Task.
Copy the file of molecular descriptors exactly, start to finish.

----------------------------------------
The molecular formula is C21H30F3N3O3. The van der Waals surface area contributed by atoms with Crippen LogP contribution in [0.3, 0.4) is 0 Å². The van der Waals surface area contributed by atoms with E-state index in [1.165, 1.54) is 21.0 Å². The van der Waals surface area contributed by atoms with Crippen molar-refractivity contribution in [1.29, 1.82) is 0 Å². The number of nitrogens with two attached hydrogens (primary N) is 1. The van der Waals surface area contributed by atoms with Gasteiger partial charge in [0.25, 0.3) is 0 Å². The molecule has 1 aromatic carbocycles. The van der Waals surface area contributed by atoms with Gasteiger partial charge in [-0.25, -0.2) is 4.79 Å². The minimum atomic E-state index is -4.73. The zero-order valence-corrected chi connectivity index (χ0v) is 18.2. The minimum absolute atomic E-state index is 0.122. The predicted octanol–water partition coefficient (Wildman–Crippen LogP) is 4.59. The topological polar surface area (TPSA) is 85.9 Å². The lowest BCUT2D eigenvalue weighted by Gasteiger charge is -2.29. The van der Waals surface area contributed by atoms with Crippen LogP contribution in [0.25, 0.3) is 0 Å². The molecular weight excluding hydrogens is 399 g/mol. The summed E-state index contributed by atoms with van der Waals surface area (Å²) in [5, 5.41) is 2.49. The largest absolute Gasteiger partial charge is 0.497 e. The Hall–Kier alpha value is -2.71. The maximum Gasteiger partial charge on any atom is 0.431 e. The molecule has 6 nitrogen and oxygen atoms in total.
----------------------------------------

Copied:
The molecular formula is C21H30F3N3O3. The van der Waals surface area contributed by atoms with Crippen LogP contribution in [0.3, 0.4) is 0 Å². The van der Waals surface area contributed by atoms with E-state index in [1.165, 1.54) is 21.0 Å². The van der Waals surface area contributed by atoms with Crippen molar-refractivity contribution in [1.29, 1.82) is 0 Å². The number of nitrogens with two attached hydrogens (primary N) is 1. The van der Waals surface area contributed by atoms with Gasteiger partial charge in [0.25, 0.3) is 0 Å². The molecule has 1 aromatic carbocycles. The van der Waals surface area contributed by atoms with Gasteiger partial charge in [-0.25, -0.2) is 4.79 Å². The minimum atomic E-state index is -4.73. The zero-order valence-corrected chi connectivity index (χ0v) is 18.2. The minimum absolute atomic E-state index is 0.122. The predicted octanol–water partition coefficient (Wildman–Crippen LogP) is 4.59. The topological polar surface area (TPSA) is 85.9 Å². The lowest BCUT2D eigenvalue weighted by Gasteiger charge is -2.29. The van der Waals surface area contributed by atoms with Crippen LogP contribution in [0.25, 0.3) is 0 Å². The molecular weight excluding hydrogens is 399 g/mol. The summed E-state index contributed by atoms with van der Waals surface area (Å²) in [5, 5.41) is 2.49. The largest absolute Gasteiger partial charge is 0.497 e. The Hall–Kier alpha value is -2.71. The maximum Gasteiger partial charge on any atom is 0.431 e. The molecule has 6 nitrogen and oxygen atoms in total.